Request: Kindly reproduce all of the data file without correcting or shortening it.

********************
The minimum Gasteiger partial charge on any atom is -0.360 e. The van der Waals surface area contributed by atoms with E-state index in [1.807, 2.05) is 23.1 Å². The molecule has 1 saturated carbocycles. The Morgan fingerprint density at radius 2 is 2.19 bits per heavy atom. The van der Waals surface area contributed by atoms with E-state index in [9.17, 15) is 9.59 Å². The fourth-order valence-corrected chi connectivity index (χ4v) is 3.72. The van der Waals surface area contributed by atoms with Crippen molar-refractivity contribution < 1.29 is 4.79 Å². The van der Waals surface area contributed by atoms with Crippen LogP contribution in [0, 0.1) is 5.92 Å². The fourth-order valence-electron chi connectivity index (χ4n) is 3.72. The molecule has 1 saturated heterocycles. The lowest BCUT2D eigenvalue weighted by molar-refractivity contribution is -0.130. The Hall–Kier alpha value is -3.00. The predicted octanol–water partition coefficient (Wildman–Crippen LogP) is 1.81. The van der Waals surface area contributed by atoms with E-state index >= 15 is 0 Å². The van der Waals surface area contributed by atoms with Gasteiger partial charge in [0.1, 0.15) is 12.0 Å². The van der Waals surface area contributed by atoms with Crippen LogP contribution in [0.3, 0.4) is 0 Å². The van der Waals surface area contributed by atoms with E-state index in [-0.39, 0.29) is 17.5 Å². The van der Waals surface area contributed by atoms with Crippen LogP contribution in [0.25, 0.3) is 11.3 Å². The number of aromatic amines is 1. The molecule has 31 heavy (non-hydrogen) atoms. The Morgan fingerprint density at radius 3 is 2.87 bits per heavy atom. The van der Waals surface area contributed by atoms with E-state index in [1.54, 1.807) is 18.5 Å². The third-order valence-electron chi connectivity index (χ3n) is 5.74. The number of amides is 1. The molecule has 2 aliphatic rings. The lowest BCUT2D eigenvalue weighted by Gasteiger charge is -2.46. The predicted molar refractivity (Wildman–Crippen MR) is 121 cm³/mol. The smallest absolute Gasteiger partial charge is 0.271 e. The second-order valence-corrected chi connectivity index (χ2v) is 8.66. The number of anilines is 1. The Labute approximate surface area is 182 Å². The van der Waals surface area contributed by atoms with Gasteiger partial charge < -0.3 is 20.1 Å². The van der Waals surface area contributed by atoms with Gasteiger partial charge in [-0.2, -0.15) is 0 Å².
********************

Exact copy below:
The minimum Gasteiger partial charge on any atom is -0.360 e. The van der Waals surface area contributed by atoms with E-state index in [1.807, 2.05) is 23.1 Å². The molecule has 1 saturated carbocycles. The Morgan fingerprint density at radius 2 is 2.19 bits per heavy atom. The van der Waals surface area contributed by atoms with E-state index in [9.17, 15) is 9.59 Å². The fourth-order valence-corrected chi connectivity index (χ4v) is 3.72. The van der Waals surface area contributed by atoms with Crippen molar-refractivity contribution < 1.29 is 4.79 Å². The van der Waals surface area contributed by atoms with Crippen LogP contribution in [0, 0.1) is 5.92 Å². The fourth-order valence-electron chi connectivity index (χ4n) is 3.72. The molecule has 1 saturated heterocycles. The lowest BCUT2D eigenvalue weighted by molar-refractivity contribution is -0.130. The Hall–Kier alpha value is -3.00. The predicted octanol–water partition coefficient (Wildman–Crippen LogP) is 1.81. The van der Waals surface area contributed by atoms with E-state index >= 15 is 0 Å². The van der Waals surface area contributed by atoms with Gasteiger partial charge in [0.1, 0.15) is 12.0 Å². The van der Waals surface area contributed by atoms with Crippen LogP contribution in [0.3, 0.4) is 0 Å². The van der Waals surface area contributed by atoms with E-state index in [-0.39, 0.29) is 17.5 Å². The van der Waals surface area contributed by atoms with Crippen LogP contribution in [0.25, 0.3) is 11.3 Å². The number of aromatic amines is 1. The molecule has 31 heavy (non-hydrogen) atoms. The Morgan fingerprint density at radius 3 is 2.87 bits per heavy atom. The van der Waals surface area contributed by atoms with E-state index in [1.54, 1.807) is 18.5 Å². The third-order valence-electron chi connectivity index (χ3n) is 5.74. The number of amides is 1. The molecule has 2 aliphatic rings. The lowest BCUT2D eigenvalue weighted by Gasteiger charge is -2.46. The predicted molar refractivity (Wildman–Crippen MR) is 121 cm³/mol. The smallest absolute Gasteiger partial charge is 0.271 e. The second-order valence-corrected chi connectivity index (χ2v) is 8.66. The number of anilines is 1. The Labute approximate surface area is 182 Å². The van der Waals surface area contributed by atoms with Gasteiger partial charge < -0.3 is 20.1 Å². The van der Waals surface area contributed by atoms with Gasteiger partial charge in [-0.2, -0.15) is 0 Å².